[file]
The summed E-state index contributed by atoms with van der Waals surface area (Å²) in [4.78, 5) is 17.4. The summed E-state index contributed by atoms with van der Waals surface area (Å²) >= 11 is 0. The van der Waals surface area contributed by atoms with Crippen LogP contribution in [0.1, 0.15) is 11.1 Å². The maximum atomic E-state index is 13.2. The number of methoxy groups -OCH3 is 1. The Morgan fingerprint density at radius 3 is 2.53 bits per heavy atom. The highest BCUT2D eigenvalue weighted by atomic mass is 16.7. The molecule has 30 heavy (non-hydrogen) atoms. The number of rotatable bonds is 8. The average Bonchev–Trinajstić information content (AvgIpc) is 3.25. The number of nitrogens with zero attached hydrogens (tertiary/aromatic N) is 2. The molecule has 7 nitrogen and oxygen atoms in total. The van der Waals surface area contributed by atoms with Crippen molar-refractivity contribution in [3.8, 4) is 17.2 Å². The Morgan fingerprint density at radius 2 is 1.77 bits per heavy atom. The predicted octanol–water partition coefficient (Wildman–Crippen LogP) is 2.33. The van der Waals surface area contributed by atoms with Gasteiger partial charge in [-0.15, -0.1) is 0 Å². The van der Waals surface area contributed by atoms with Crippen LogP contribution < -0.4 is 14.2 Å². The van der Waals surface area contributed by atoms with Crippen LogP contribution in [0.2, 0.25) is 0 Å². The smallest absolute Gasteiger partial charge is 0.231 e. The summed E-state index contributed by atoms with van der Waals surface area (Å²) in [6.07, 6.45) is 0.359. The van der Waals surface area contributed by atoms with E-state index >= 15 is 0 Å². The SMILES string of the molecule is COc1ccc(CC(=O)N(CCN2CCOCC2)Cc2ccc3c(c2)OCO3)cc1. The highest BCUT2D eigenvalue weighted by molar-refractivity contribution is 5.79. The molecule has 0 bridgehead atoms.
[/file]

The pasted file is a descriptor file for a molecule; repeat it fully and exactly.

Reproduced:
The summed E-state index contributed by atoms with van der Waals surface area (Å²) in [4.78, 5) is 17.4. The summed E-state index contributed by atoms with van der Waals surface area (Å²) >= 11 is 0. The van der Waals surface area contributed by atoms with Crippen LogP contribution in [0.1, 0.15) is 11.1 Å². The maximum atomic E-state index is 13.2. The number of methoxy groups -OCH3 is 1. The Morgan fingerprint density at radius 3 is 2.53 bits per heavy atom. The highest BCUT2D eigenvalue weighted by atomic mass is 16.7. The molecule has 30 heavy (non-hydrogen) atoms. The number of rotatable bonds is 8. The average Bonchev–Trinajstić information content (AvgIpc) is 3.25. The number of nitrogens with zero attached hydrogens (tertiary/aromatic N) is 2. The molecule has 7 nitrogen and oxygen atoms in total. The van der Waals surface area contributed by atoms with Crippen molar-refractivity contribution in [3.8, 4) is 17.2 Å². The Morgan fingerprint density at radius 2 is 1.77 bits per heavy atom. The predicted octanol–water partition coefficient (Wildman–Crippen LogP) is 2.33. The van der Waals surface area contributed by atoms with Gasteiger partial charge in [-0.15, -0.1) is 0 Å². The van der Waals surface area contributed by atoms with Crippen LogP contribution < -0.4 is 14.2 Å². The van der Waals surface area contributed by atoms with Crippen LogP contribution in [0.2, 0.25) is 0 Å². The smallest absolute Gasteiger partial charge is 0.231 e. The summed E-state index contributed by atoms with van der Waals surface area (Å²) in [6.07, 6.45) is 0.359. The van der Waals surface area contributed by atoms with E-state index >= 15 is 0 Å². The SMILES string of the molecule is COc1ccc(CC(=O)N(CCN2CCOCC2)Cc2ccc3c(c2)OCO3)cc1. The highest BCUT2D eigenvalue weighted by molar-refractivity contribution is 5.79. The molecule has 0 bridgehead atoms.